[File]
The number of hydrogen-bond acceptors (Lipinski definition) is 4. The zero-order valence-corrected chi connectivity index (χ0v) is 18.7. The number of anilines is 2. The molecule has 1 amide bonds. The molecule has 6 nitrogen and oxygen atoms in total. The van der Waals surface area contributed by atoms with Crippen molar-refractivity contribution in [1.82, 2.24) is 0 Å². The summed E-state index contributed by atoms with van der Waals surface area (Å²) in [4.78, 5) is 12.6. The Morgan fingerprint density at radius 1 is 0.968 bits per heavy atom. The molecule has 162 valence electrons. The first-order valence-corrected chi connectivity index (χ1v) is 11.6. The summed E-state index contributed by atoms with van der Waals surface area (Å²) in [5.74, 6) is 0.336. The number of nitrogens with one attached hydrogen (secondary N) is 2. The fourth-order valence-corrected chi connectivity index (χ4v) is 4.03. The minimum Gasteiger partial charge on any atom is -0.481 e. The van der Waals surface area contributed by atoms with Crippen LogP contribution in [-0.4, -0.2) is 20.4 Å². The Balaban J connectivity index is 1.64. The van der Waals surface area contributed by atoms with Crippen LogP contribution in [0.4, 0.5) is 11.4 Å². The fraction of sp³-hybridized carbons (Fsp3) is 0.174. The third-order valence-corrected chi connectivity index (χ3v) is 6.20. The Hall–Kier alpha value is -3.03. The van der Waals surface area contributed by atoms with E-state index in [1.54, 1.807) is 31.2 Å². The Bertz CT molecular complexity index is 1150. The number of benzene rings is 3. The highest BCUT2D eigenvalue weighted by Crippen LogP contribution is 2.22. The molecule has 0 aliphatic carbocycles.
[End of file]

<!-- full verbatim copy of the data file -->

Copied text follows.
The number of hydrogen-bond acceptors (Lipinski definition) is 4. The zero-order valence-corrected chi connectivity index (χ0v) is 18.7. The number of anilines is 2. The molecule has 1 amide bonds. The molecule has 6 nitrogen and oxygen atoms in total. The van der Waals surface area contributed by atoms with Crippen molar-refractivity contribution in [1.82, 2.24) is 0 Å². The summed E-state index contributed by atoms with van der Waals surface area (Å²) in [4.78, 5) is 12.6. The Morgan fingerprint density at radius 1 is 0.968 bits per heavy atom. The molecule has 162 valence electrons. The first-order valence-corrected chi connectivity index (χ1v) is 11.6. The summed E-state index contributed by atoms with van der Waals surface area (Å²) in [5.74, 6) is 0.336. The number of nitrogens with one attached hydrogen (secondary N) is 2. The fourth-order valence-corrected chi connectivity index (χ4v) is 4.03. The minimum Gasteiger partial charge on any atom is -0.481 e. The van der Waals surface area contributed by atoms with Crippen LogP contribution in [-0.4, -0.2) is 20.4 Å². The Balaban J connectivity index is 1.64. The van der Waals surface area contributed by atoms with Crippen LogP contribution in [0.4, 0.5) is 11.4 Å². The fraction of sp³-hybridized carbons (Fsp3) is 0.174. The third-order valence-corrected chi connectivity index (χ3v) is 6.20. The Hall–Kier alpha value is -3.03. The van der Waals surface area contributed by atoms with E-state index in [1.54, 1.807) is 31.2 Å². The Bertz CT molecular complexity index is 1150. The number of benzene rings is 3. The highest BCUT2D eigenvalue weighted by Crippen LogP contribution is 2.22. The molecule has 0 aliphatic carbocycles.